To me, this change in how we do business means that some of the truths we have always known need to be challenged.  For example, in the purchased services world

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The Supreme Court has spoken: Now what?

Like many of you, I was in a meeting Thursday morning when one of the smart phones pinged with news of the Supreme Court’s ruling on the Affordable Care Act. And, I would imagine, like many of you, we stopped what we were doing to talk about it. No surprise there since this has been on the minds of all of us in healthcare and of many, if not most, of our fellow Americans. After all, no less perhaps than the future makeup of U.S. healthcare was at stake.

So, now that there is a decision, what does it mean? Well, regardless of political leanings or personal opinions, there are two main points of consensus, in my opinion:

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What Do Healthcare Supply Chain Managers Think? Excerpts from a Focus Group of Supply Chain Leaders

Two weeks ago, members of my senior management team and I traveled to Orlando to attend the 2012 Spring IDN Summit. Before the summit officially kicked off, I sat down with supply chain leaders at some of the top healthcare organizations in the country to get their insight and feedback about their healthcare transportation needs. The conversation was fast and furious and a number of themes emerged. (Italicized comments below were contributed by participants and taken directly from a transcript of our session together.)

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A Common Sense Approach to Business Strategy

I read a blog post recently that I found very insightful.  This blog from the  Harvard Business Review, reflected on the fact that all too often, management’s first instinct is to attack issues by redrawing the organization chart.  Instead, it is suggested, they should look at the inner workings of the company including decision rights, information flow and motivators to understand the “DNA” that makes up their organizations.

As an example, they discuss a company that in the early 1990s had disappointing company performance. Under a restructuring plan, costs fell by 18%, but over the next 8 years, those same layers that had been cut out, crept back in.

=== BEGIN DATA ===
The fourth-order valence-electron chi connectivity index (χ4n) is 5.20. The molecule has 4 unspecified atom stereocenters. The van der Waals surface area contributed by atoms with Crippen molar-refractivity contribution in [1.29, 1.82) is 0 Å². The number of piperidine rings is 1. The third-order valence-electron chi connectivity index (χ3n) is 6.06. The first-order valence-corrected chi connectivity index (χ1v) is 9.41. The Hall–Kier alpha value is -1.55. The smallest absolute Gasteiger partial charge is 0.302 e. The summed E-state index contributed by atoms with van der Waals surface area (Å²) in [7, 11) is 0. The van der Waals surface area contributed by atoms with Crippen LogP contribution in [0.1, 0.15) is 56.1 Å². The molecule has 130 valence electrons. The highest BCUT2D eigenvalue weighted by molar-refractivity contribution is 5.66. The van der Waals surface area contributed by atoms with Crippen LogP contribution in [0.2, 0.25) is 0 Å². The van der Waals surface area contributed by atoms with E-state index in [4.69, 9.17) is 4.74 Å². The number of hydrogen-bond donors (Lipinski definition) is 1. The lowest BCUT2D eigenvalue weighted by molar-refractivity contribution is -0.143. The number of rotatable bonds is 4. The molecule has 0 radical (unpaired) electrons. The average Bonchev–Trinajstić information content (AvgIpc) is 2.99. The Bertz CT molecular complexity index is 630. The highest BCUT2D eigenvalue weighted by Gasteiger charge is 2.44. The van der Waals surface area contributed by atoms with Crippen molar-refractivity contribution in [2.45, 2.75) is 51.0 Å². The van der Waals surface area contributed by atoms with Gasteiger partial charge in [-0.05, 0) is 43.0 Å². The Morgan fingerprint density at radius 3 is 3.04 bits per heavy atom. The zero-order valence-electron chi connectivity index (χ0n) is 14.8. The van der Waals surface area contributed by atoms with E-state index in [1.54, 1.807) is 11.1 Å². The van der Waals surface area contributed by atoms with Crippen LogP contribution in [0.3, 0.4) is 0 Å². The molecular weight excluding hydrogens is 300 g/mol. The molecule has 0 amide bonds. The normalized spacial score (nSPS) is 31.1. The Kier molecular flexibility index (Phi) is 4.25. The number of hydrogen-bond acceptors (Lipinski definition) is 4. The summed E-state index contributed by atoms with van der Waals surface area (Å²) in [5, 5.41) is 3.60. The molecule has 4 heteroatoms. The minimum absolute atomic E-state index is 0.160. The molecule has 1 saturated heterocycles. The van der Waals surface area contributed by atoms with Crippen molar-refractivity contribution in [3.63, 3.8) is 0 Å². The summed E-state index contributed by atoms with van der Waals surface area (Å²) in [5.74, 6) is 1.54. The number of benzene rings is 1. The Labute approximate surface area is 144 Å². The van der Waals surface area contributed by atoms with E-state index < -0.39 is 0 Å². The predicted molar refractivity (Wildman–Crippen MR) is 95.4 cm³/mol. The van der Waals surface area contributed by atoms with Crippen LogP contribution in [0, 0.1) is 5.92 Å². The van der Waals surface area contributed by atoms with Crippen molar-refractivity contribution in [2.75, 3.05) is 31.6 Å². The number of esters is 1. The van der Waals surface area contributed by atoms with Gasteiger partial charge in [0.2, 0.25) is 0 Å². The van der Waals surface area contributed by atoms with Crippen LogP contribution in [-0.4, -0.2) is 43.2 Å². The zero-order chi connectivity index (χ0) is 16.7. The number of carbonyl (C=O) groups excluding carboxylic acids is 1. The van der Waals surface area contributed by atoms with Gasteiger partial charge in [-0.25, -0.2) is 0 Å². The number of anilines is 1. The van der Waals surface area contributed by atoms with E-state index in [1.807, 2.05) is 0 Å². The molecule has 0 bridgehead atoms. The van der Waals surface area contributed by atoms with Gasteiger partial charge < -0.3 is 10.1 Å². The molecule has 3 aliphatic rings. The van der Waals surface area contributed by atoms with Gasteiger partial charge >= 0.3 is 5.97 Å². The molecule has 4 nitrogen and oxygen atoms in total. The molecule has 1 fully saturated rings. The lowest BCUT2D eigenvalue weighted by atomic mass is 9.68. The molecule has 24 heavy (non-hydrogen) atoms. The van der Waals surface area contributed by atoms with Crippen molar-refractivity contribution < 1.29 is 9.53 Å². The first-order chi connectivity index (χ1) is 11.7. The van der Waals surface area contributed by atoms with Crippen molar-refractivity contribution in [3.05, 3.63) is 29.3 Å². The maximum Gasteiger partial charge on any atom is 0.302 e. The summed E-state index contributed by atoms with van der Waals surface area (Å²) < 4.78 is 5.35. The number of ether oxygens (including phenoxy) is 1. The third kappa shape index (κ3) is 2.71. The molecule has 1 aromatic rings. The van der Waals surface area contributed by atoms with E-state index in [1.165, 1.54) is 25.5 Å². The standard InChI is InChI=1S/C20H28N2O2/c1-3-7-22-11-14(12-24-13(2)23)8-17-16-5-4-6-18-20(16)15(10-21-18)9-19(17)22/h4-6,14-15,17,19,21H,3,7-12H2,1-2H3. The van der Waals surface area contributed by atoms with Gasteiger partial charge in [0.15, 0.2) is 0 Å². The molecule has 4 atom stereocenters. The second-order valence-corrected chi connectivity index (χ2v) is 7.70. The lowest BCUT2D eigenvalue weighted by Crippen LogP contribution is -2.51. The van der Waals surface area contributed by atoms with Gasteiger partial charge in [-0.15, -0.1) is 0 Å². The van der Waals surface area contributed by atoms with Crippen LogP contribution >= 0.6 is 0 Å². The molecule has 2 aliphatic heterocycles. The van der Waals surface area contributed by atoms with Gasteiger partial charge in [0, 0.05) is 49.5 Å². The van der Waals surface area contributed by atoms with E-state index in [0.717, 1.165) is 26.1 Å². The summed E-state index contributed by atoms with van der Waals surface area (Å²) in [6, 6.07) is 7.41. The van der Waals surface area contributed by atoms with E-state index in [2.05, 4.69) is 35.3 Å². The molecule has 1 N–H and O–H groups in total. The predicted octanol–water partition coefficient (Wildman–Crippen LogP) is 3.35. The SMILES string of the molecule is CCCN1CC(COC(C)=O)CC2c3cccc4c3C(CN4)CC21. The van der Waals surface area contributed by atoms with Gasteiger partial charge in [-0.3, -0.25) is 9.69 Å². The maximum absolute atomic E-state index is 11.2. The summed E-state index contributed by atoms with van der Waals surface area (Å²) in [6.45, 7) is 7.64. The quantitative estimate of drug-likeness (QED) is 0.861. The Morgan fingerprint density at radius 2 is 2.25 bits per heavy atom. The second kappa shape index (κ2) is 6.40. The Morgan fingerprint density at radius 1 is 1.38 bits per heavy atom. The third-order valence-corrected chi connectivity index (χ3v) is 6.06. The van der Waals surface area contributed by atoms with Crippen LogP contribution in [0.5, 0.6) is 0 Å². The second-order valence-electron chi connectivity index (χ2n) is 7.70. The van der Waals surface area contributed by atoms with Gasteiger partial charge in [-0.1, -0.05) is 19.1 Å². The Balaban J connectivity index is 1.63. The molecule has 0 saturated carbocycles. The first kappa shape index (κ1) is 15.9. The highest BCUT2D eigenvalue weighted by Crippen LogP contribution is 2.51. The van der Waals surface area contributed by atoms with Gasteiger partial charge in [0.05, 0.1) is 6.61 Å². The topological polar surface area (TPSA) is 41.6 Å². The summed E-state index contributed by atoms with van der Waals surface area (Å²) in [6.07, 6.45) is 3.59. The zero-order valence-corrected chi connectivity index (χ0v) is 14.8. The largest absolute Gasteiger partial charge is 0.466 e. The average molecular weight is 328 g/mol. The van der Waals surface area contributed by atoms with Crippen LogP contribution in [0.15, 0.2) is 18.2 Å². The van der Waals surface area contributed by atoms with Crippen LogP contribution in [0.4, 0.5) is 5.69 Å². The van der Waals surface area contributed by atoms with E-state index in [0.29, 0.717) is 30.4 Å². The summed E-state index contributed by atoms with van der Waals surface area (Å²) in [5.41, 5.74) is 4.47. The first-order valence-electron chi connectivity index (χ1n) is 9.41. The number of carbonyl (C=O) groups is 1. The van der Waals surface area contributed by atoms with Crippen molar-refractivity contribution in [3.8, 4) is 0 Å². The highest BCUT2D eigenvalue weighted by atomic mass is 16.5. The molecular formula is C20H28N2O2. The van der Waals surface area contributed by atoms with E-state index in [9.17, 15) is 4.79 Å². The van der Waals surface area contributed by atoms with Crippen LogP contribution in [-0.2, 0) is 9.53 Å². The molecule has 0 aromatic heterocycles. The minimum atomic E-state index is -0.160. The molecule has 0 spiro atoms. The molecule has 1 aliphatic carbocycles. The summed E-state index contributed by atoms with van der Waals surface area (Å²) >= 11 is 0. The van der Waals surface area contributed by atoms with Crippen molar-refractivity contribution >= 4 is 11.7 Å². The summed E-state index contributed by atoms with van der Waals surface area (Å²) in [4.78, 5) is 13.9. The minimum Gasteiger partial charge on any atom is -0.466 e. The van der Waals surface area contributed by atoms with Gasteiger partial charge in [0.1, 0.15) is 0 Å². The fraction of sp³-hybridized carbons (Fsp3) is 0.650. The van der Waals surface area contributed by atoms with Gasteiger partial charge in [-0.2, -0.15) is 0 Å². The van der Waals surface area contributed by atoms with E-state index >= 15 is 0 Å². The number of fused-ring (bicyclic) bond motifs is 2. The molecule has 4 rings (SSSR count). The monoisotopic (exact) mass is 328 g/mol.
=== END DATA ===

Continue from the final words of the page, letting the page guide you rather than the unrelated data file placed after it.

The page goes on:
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What Does 2012 Hold for Healthcare?

The new year encourages us to make a few predictions and set goals for the coming year. As 2012 gets underway, I think it’s safe to say we all expect it to be another demanding year in healthcare.

HealthLeaders recently posted an article titled “4 Unpleasant Predictions for 2012.” While I’m not sure we want to start off the New Year with unpleasantness, a realistic approach is crucial. Using HealthLeaders’ annual survey, as well as her own conversations with healthcare CFOs, the author, Karen Minich-Pourshadi made her predictions for the top concerns facing healthcare financial leaders in 2012.

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5 Daunting Issues Keeping Healthcare CEOs Up at Night: Executives focus on re-imagining healthcare delivery

Those of us in the industry are well aware of the enormous challenges facing U.S. healthcare, but probably no one feels these impending changes more than healthcare CEOs. Recently, Huron Healthcare conducted interviews with hospital CEOs to determine the top five issues keeping them up at night. As reported in Healthcare Finance News last month, the burning issues are:

1. Change management: With the amount of market-driven and reform-driven change affecting healthcare providers, CEOs are troubled by how they can prioritize